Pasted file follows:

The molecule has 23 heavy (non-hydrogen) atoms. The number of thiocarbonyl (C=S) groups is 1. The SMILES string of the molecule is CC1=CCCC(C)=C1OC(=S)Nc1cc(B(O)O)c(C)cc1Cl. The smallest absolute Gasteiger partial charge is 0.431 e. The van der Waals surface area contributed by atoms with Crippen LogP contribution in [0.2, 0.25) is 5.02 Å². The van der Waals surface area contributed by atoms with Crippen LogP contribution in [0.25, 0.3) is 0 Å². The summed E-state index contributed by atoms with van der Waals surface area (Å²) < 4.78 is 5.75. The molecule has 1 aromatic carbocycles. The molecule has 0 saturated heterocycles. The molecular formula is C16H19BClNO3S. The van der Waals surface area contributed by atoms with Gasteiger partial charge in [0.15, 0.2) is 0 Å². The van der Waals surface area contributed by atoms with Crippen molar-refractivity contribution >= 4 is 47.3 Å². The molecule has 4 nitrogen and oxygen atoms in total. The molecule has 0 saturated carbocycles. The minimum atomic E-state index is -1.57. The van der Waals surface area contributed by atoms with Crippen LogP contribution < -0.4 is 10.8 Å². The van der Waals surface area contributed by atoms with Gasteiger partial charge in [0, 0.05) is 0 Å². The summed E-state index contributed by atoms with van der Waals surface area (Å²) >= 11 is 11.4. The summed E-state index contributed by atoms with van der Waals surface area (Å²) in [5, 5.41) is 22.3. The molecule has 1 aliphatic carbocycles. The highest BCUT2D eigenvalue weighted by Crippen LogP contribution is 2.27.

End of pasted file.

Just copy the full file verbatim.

The molecule has 23 heavy (non-hydrogen) atoms. The number of thiocarbonyl (C=S) groups is 1. The SMILES string of the molecule is CC1=CCCC(C)=C1OC(=S)Nc1cc(B(O)O)c(C)cc1Cl. The smallest absolute Gasteiger partial charge is 0.431 e. The van der Waals surface area contributed by atoms with Crippen LogP contribution in [0.2, 0.25) is 5.02 Å². The van der Waals surface area contributed by atoms with Crippen LogP contribution in [0.25, 0.3) is 0 Å². The summed E-state index contributed by atoms with van der Waals surface area (Å²) < 4.78 is 5.75. The molecule has 1 aromatic carbocycles. The molecule has 0 saturated heterocycles. The molecular formula is C16H19BClNO3S. The van der Waals surface area contributed by atoms with Gasteiger partial charge in [0.15, 0.2) is 0 Å². The van der Waals surface area contributed by atoms with Crippen molar-refractivity contribution >= 4 is 47.3 Å². The molecule has 4 nitrogen and oxygen atoms in total. The molecule has 0 saturated carbocycles. The minimum atomic E-state index is -1.57. The van der Waals surface area contributed by atoms with Crippen LogP contribution < -0.4 is 10.8 Å². The van der Waals surface area contributed by atoms with Gasteiger partial charge in [0, 0.05) is 0 Å². The summed E-state index contributed by atoms with van der Waals surface area (Å²) >= 11 is 11.4. The summed E-state index contributed by atoms with van der Waals surface area (Å²) in [5, 5.41) is 22.3. The molecule has 1 aliphatic carbocycles. The highest BCUT2D eigenvalue weighted by Crippen LogP contribution is 2.27.